Edit: clarified in the proposal that Stage 1 and 2 effectively change the default Config.MinVersion.

I feel for who has to maintain those systems, but making modern well-run systems pay (because remember that complexity has a security cost, in more ways than one) for systems that decided to be permanently insecure is not an option, sorry.

I agree with you, and that's why I suggested keeping the deprecated software under golang.org/x. But perhaps it doesn't make sense? I defer to you.

Unfortunately the TLS stack is not easy to swap in and out: #21753. It would be nice to make it easier and is something we keep in mind as we plan larger changes. In general, we also can't maintain forks for everyone's custom requirements, so it would have to be a community project.

@ucirello
Copy link
Contributor

@ucirello ucirello commented Apr 7, 2021

Unfortunately the TLS stack is not easy to swap in and out: #21753. It would be nice to make it easier and is something we keep in mind as we plan larger changes. In general, we also can't maintain forks for everyone's custom requirements, so it would have to be a community project.

In any case, thanks for caring @FiloSottile

@antichris

This comment was marked as off-topic.

@FiloSottile

This comment has been hidden.

@antichris

This comment was marked as off-topic.

@liuxingbaoyu
Copy link

@liuxingbaoyu liuxingbaoyu commented Apr 8, 2021

I know that many users are using 512m memory servers to run their software, XP win 2003, win7 systems, WINAPI does not support TLS1.2 (win7 can be supported by an update patch), so some server also needs to retain TLS1.2.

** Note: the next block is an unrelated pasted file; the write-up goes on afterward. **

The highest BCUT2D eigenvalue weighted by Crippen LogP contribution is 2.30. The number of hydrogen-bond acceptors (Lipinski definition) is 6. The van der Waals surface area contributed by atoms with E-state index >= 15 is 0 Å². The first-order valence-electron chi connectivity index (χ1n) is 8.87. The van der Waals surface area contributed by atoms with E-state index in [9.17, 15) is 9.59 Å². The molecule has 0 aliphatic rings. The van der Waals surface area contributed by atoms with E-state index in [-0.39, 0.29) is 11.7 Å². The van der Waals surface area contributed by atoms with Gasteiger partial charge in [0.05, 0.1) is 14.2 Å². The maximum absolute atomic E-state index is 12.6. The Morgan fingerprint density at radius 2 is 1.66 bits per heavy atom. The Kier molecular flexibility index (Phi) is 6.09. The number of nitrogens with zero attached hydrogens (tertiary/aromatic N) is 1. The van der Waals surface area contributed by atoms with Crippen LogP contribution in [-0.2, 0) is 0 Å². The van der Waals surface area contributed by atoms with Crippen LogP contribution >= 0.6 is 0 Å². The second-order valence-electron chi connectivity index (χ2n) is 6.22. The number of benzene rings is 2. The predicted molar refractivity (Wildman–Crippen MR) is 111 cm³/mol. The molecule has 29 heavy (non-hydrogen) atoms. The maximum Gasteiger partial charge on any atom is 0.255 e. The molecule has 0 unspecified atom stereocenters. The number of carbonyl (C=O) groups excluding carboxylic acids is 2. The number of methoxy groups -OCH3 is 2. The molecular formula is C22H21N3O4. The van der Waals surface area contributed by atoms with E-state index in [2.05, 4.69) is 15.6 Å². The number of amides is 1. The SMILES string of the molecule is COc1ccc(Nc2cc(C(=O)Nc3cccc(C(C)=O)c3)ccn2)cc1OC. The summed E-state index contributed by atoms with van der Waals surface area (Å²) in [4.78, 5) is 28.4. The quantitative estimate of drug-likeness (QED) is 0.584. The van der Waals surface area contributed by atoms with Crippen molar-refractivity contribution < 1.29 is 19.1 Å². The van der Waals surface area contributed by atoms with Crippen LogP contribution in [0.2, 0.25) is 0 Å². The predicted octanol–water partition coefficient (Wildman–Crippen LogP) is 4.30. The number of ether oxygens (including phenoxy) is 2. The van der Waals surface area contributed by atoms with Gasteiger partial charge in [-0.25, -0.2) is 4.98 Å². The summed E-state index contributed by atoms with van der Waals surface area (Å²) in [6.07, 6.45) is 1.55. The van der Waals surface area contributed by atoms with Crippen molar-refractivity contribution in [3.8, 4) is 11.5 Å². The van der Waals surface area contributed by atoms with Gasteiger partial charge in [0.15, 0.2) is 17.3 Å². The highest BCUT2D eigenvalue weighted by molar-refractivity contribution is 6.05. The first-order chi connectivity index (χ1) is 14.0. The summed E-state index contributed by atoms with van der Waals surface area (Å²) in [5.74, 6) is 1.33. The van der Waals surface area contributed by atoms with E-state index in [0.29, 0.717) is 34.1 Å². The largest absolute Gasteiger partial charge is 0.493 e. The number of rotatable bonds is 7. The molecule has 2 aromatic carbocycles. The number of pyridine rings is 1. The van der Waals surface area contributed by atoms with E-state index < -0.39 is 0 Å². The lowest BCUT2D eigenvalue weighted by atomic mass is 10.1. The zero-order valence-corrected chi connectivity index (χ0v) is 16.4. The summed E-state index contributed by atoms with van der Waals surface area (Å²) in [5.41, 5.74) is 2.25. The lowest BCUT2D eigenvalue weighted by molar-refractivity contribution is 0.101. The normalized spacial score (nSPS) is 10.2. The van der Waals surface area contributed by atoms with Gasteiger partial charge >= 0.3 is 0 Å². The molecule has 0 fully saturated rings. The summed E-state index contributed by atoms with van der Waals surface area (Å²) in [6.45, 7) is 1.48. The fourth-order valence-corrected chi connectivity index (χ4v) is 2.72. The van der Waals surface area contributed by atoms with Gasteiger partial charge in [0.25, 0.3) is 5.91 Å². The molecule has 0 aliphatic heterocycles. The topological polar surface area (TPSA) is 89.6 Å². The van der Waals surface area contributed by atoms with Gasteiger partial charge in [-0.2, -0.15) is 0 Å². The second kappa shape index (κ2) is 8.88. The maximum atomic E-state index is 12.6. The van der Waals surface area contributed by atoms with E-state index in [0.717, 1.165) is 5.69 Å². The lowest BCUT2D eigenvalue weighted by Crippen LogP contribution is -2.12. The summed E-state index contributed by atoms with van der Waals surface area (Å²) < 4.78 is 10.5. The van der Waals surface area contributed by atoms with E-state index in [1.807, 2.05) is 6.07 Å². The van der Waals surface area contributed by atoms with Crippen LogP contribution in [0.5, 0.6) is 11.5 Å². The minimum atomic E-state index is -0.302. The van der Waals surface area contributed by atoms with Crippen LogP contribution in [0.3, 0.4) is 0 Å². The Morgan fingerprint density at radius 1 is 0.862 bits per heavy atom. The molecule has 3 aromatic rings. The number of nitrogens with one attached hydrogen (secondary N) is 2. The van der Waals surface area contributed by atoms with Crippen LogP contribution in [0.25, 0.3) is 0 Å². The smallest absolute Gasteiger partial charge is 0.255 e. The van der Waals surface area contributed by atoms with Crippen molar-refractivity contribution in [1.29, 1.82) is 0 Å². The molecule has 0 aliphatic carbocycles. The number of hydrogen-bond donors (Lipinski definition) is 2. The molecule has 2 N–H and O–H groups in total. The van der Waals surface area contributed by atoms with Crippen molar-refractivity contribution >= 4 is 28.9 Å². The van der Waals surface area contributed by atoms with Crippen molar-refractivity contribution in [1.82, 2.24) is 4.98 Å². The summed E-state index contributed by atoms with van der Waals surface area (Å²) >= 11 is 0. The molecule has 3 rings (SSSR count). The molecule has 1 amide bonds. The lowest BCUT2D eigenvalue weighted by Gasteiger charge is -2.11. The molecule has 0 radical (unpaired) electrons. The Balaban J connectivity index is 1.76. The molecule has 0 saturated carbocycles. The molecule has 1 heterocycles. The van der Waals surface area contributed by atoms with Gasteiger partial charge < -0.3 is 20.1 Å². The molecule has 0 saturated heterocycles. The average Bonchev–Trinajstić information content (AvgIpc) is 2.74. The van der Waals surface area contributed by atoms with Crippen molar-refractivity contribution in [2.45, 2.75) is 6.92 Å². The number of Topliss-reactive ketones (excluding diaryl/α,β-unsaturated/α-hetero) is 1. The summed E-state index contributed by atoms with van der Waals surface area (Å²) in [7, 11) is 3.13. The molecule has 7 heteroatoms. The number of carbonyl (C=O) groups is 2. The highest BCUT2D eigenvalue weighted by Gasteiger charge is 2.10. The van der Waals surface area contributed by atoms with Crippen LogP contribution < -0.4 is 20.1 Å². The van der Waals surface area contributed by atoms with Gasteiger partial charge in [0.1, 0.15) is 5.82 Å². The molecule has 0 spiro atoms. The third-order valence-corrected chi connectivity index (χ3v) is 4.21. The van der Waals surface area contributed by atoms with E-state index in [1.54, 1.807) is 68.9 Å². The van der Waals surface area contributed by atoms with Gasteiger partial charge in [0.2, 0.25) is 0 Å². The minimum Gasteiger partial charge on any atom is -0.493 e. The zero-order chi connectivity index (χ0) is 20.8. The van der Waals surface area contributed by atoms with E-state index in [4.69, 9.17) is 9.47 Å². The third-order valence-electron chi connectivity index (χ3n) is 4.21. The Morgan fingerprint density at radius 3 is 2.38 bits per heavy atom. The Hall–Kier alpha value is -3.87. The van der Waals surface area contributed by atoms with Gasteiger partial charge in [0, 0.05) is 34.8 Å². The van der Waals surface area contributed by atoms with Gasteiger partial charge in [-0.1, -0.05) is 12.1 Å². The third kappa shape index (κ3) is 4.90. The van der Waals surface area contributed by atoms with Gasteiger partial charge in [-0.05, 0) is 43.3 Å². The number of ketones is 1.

So I am not opposed to modifying Config.MinVersion, but I think the old version of TLS code should be retained and can be enabled, otherwise some service providers can only use the old version of golang on the server for customers, which will bring greater risks and a lot of inconvenience.

@Prajwal-Koirala
Copy link
Contributor

@Prajwal-Koirala Prajwal-Koirala commented Apr 8, 2021

I know that many users are using 512m memory servers to run their software, XP win 2003, win7 systems, WINAPI does not support TLS1.2 (win7 can be supported by an update patch), so some server also needs to retain TLS1.2.
So I am not opposed to modifying Config.MinVersion, but I think the old version of TLS code should be retained and can be enabled, otherwise some service providers can only use the old version of golang on the server for customers, which will bring greater risks and a lot of inconvenience.